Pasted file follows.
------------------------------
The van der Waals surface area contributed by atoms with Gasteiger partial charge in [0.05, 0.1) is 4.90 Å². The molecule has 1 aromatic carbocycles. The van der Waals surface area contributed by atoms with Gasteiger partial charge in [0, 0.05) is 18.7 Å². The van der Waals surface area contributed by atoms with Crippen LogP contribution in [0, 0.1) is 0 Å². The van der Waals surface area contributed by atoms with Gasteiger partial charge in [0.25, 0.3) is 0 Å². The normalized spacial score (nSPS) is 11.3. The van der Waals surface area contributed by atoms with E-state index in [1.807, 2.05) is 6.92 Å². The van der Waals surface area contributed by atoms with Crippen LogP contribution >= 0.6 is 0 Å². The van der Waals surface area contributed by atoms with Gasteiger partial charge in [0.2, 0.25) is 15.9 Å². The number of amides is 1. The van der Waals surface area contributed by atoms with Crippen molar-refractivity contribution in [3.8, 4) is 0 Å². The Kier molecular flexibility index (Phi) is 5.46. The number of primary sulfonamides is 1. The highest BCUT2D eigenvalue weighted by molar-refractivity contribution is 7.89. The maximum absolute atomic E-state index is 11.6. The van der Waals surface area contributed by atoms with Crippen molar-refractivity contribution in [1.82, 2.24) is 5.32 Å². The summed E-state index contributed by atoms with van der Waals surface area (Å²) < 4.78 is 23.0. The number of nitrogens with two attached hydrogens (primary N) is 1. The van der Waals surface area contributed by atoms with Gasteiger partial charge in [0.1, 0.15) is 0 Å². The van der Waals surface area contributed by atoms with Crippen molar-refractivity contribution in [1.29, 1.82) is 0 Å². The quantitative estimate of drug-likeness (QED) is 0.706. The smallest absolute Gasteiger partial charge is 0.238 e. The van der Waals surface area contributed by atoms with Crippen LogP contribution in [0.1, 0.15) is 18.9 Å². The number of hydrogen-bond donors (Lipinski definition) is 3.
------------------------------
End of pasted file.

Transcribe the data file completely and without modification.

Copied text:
The van der Waals surface area contributed by atoms with Gasteiger partial charge in [0.05, 0.1) is 4.90 Å². The molecule has 1 aromatic carbocycles. The van der Waals surface area contributed by atoms with Gasteiger partial charge in [0, 0.05) is 18.7 Å². The van der Waals surface area contributed by atoms with Crippen LogP contribution in [0, 0.1) is 0 Å². The van der Waals surface area contributed by atoms with Gasteiger partial charge in [0.25, 0.3) is 0 Å². The normalized spacial score (nSPS) is 11.3. The van der Waals surface area contributed by atoms with E-state index in [1.807, 2.05) is 6.92 Å². The van der Waals surface area contributed by atoms with Crippen LogP contribution >= 0.6 is 0 Å². The van der Waals surface area contributed by atoms with Gasteiger partial charge in [0.2, 0.25) is 15.9 Å². The number of amides is 1. The van der Waals surface area contributed by atoms with Crippen molar-refractivity contribution in [3.8, 4) is 0 Å². The Kier molecular flexibility index (Phi) is 5.46. The number of primary sulfonamides is 1. The highest BCUT2D eigenvalue weighted by molar-refractivity contribution is 7.89. The maximum absolute atomic E-state index is 11.6. The van der Waals surface area contributed by atoms with Crippen molar-refractivity contribution in [1.82, 2.24) is 5.32 Å². The summed E-state index contributed by atoms with van der Waals surface area (Å²) < 4.78 is 23.0. The number of nitrogens with two attached hydrogens (primary N) is 1. The van der Waals surface area contributed by atoms with Gasteiger partial charge in [0.1, 0.15) is 0 Å². The van der Waals surface area contributed by atoms with Crippen molar-refractivity contribution in [1.29, 1.82) is 0 Å². The quantitative estimate of drug-likeness (QED) is 0.706. The smallest absolute Gasteiger partial charge is 0.238 e. The van der Waals surface area contributed by atoms with Crippen LogP contribution in [0.1, 0.15) is 18.9 Å². The number of hydrogen-bond donors (Lipinski definition) is 3.